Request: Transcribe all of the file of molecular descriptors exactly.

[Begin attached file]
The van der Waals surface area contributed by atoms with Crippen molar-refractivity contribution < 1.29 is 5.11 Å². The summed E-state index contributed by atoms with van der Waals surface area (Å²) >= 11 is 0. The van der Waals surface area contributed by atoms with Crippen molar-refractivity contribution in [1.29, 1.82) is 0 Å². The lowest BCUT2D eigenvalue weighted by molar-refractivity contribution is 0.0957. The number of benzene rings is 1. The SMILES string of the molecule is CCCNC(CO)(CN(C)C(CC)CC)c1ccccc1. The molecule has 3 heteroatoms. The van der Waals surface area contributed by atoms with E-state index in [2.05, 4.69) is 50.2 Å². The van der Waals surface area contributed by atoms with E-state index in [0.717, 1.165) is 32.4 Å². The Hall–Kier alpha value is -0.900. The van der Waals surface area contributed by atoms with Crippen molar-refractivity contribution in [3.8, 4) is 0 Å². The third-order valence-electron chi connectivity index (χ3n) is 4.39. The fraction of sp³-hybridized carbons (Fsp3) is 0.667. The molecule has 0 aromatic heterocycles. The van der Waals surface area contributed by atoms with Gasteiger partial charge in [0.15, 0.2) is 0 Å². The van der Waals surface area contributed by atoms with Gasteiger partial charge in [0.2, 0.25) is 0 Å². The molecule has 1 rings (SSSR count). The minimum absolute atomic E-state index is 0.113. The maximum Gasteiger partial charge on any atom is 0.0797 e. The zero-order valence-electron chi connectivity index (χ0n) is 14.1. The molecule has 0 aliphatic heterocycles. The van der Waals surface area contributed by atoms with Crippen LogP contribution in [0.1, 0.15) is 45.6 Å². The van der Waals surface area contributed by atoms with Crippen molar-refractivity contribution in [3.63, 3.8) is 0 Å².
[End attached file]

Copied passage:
The van der Waals surface area contributed by atoms with Crippen molar-refractivity contribution < 1.29 is 5.11 Å². The summed E-state index contributed by atoms with van der Waals surface area (Å²) >= 11 is 0. The van der Waals surface area contributed by atoms with Crippen molar-refractivity contribution in [1.29, 1.82) is 0 Å². The lowest BCUT2D eigenvalue weighted by molar-refractivity contribution is 0.0957. The number of benzene rings is 1. The SMILES string of the molecule is CCCNC(CO)(CN(C)C(CC)CC)c1ccccc1. The molecule has 3 heteroatoms. The van der Waals surface area contributed by atoms with E-state index in [2.05, 4.69) is 50.2 Å². The van der Waals surface area contributed by atoms with E-state index in [0.717, 1.165) is 32.4 Å². The Hall–Kier alpha value is -0.900. The van der Waals surface area contributed by atoms with Crippen molar-refractivity contribution in [3.8, 4) is 0 Å². The third-order valence-electron chi connectivity index (χ3n) is 4.39. The fraction of sp³-hybridized carbons (Fsp3) is 0.667. The molecule has 0 aromatic heterocycles. The van der Waals surface area contributed by atoms with Gasteiger partial charge in [0.15, 0.2) is 0 Å². The van der Waals surface area contributed by atoms with Gasteiger partial charge in [0.2, 0.25) is 0 Å². The molecule has 1 rings (SSSR count). The minimum absolute atomic E-state index is 0.113. The maximum Gasteiger partial charge on any atom is 0.0797 e. The zero-order valence-electron chi connectivity index (χ0n) is 14.1. The molecule has 0 aliphatic heterocycles. The van der Waals surface area contributed by atoms with Crippen LogP contribution in [0.1, 0.15) is 45.6 Å². The van der Waals surface area contributed by atoms with Crippen molar-refractivity contribution in [3.63, 3.8) is 0 Å².